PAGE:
About Viktor Farcic

Viktor Farcic is a Software Developer currently focused on transitions from Waterfall to Agile processes with special focus on Behavior-Driven Development (BDD), Test-Driven Development (TDD) and Continuous Integration (CI).

Server vs Client Side Rendering (AngularJS vs Server Side MVC)

There’s a lot of discussion related to server vs client side application rendering. While there is no “one choice fits all” solution, I’ll try to argue in favor of client side (specifically AngularJS) from different points of view. First of them is architecture.


Well done architecture has clearly defined separation of concerns (SoS). In most cases minimal high level configuration is:

  • Data storage
  • Services
  • API
  • Presentation

Each of those layers should have only minimal knowledge of the one above. Services need to know where to store data, API needs to know what services to call and the presentation layer can communicate with the rest only through the API. Important thing to note here is that knowledge about layers below should be non-existent. For example API should not know who or what will consume it. It should have no knowledge of the presentation layer.

A lot more should be said for each of those layers and the situation in the “real world” is much more complicated than this. However, for the rest of the article the important takeaway is that the presentation layer communicates with the server through the API which, in turn, does not know anything about the “world outside”. This separation is becoming more important with ever-increasing types of machines and devices (laptop, mobile, tablet, desktop). Back-end should only provide business logic and data.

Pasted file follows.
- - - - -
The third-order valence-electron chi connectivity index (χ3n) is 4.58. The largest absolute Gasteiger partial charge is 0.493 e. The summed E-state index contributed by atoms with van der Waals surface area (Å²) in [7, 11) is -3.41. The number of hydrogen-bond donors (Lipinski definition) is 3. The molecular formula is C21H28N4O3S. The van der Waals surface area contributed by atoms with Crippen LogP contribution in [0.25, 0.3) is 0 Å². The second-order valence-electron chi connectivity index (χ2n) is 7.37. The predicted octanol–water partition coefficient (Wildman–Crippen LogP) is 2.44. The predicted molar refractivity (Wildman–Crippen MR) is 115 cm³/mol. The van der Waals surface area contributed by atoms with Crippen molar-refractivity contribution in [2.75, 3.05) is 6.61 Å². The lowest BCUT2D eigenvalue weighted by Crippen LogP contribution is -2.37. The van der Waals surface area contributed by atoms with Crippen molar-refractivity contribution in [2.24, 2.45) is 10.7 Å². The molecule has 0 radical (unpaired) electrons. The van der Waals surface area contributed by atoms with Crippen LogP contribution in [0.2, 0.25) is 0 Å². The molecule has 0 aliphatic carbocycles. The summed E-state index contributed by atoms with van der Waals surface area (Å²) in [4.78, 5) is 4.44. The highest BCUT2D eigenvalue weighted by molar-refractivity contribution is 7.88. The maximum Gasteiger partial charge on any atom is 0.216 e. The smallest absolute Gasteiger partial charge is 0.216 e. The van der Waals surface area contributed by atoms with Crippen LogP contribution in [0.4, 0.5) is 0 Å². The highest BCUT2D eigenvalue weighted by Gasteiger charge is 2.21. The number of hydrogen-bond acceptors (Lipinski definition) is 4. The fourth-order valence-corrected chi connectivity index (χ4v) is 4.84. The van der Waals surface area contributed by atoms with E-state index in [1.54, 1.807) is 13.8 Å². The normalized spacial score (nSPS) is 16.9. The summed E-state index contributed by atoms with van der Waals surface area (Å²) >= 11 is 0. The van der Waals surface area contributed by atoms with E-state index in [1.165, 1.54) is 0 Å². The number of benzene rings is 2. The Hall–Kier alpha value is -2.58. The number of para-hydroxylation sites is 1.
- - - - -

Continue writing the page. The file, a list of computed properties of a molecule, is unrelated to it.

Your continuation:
Taking developers skills into account is an important aspect of the architecture. If, for example, developers are used to work in Java, one should not design a system that is based on C# unless there is a clear advantage to do the change. That does not mean that skills should not be increased with new languages (who said Scala and Clojure?). It’s just that productivity of the team must be taken into account and knowledge of programming languages are an important element.

No matter the existing knowledge, there are some skills required by the type of the application. For example, if the application will have a Web site as the presentation layer, HTML, CSS and JavaScript knowledge is a must. There are frameworks that can be used to avoid the need for that knowledge (i.e. Vaadin). However, usage of those frameworks only postpones the inevitable: acceptance that HTML, CSS and JS are, one way or another, languages that browser understands. The question is only whether you’ll adopt them directly or use something else (i.e. Java or C#) to write them for you. Later case might give an impression of being able to do things faster but, in many situations, there is a price to pay later when the time comes to do something those “translators” do not support.